LEGO Foundation builds bridges with Haiti and Afghanistan

By John Pinching
The LEGO Foundation and KIRKBI announce 100MDKK grant to support vulnerable children in Haiti and Afghanistan

Building bridges is a common metaphor in these days of heightened engagement, but it has rarely been this literal.

The LEGO Foundation and KIRKBI, owners of the LEGO Group, today announced a new 100M Danish Kroner (DKK) grant – equivalent to $15.7M USD or £11.5M GBP – to support vulnerable children in Haiti and Afghanistan with partners including UNICEF, UNHCR and Education Cannot Wait (ECW).

30M DKK will go to UNHCR, 20M DKK will go to UNICEF; and 35M DKK to ECW. 15M DKK will be distributed in due course, as emergencies unfold.

“The humanitarian crises that are happening in Haiti and Afghanistan are unimaginable and only intensified by the COVID-19 pandemic. Both require a response that focuses attention on the immediate and long-term impacts”, said Thomas Kirk Kristiansen, Chair of the Governing Board, The LEGO Foundation, and 4thgeneration representative of the LEGO owner family. “KIRKBI and the LEGO Foundation, as the owners of the LEGO Group, have an immense opportunity to respond to the crises. With the grant, we hope to take a targeted approach to support the needs of the people of Haiti and Afghanistan – not least the children who are in a urgent need of protection assistance.”

Before the current political crisis, almost half the population of Afghanistan – 18.4 million people (8.2 million children) – were in need of humanitarian and protection assistance. Since May 2021, over 500,000 people have been displaced, and the rights of women, families and children are gravely endangered. According to the National Statistics and Information Authority (NSIA), Afghanistan has one of the youngest and fastest growing populations in the world, with 46% of the population (11.7 million children) under 15 years old. Those who have fled the crisis require immediate and ongoing support, especially families and young children.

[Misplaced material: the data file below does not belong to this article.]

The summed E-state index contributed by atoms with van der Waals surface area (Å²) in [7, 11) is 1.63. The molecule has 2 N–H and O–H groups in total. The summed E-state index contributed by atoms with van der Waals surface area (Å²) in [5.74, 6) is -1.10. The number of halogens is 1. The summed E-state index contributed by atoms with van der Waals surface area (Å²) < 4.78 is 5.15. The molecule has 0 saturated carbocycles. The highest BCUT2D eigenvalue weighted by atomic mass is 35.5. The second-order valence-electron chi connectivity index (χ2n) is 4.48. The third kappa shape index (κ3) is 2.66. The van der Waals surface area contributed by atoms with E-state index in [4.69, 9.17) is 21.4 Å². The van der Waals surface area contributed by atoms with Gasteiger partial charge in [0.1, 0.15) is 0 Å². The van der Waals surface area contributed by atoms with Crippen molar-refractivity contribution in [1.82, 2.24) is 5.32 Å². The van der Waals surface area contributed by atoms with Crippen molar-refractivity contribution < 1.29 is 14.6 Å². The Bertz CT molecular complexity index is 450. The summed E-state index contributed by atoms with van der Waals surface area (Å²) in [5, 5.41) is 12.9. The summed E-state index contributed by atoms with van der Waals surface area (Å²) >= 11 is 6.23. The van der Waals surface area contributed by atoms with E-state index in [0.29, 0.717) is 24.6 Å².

“These grants are an important part of our ongoing commitment to supporting children affected by crises. We know that by giving attention to young children and their continued access to learning in crisis settings, especially their early stimulation needs, we can make a big positive difference to them immediately and in the long-term. Together, we hope to provide more children with access to early childhood and education services needed to develop skills such as critical thinking, creativity, and problem solving. Social and emotional skills are vital for children to overcome the stressors caused by crisis situations, and to build resilience and adapt to the needs of the rapidly changing world,” said John Goodwin, CEO, The LEGO Foundation.

The 7.2 magnitude earthquake that struck Haiti on August 14th, followed by Tropical Storm Grace, has left half-a-million Haitian children with limited or no access to shelter, safe water, healthcare and nutrition. With COVID-19 still an imminent threat to the health and safety of Haiti’s population, the loss and damage associated with these most recent natural disasters only further compounds the dire situation so many children and families are experiencing.

“As a global fund dedicated to education in emergencies, our First Emergency Response is one of impatience. Education cannot wait until the emergency is over. Thanks to the rapid support by the LEGO Foundation we can now establish safe learning spaces for children, and provide mental health and psychological social support without delay” said Yasmine Sherif, Director, Education Cannot Wait. “Early Childhood Education needs are central to our response, alongside other components of quality education. In Afghanistan, this additional funding will enable us to continue implementing community-based education to target the most vulnerable children, with an emphasis on girls.”

In addition to the 100M DKK grant from the LEGO Foundation and KIRKBI, Ole Kirk’s Fond has supported the people of Afghanistan with a 50M DKK grant to Red Cross in Denmark.


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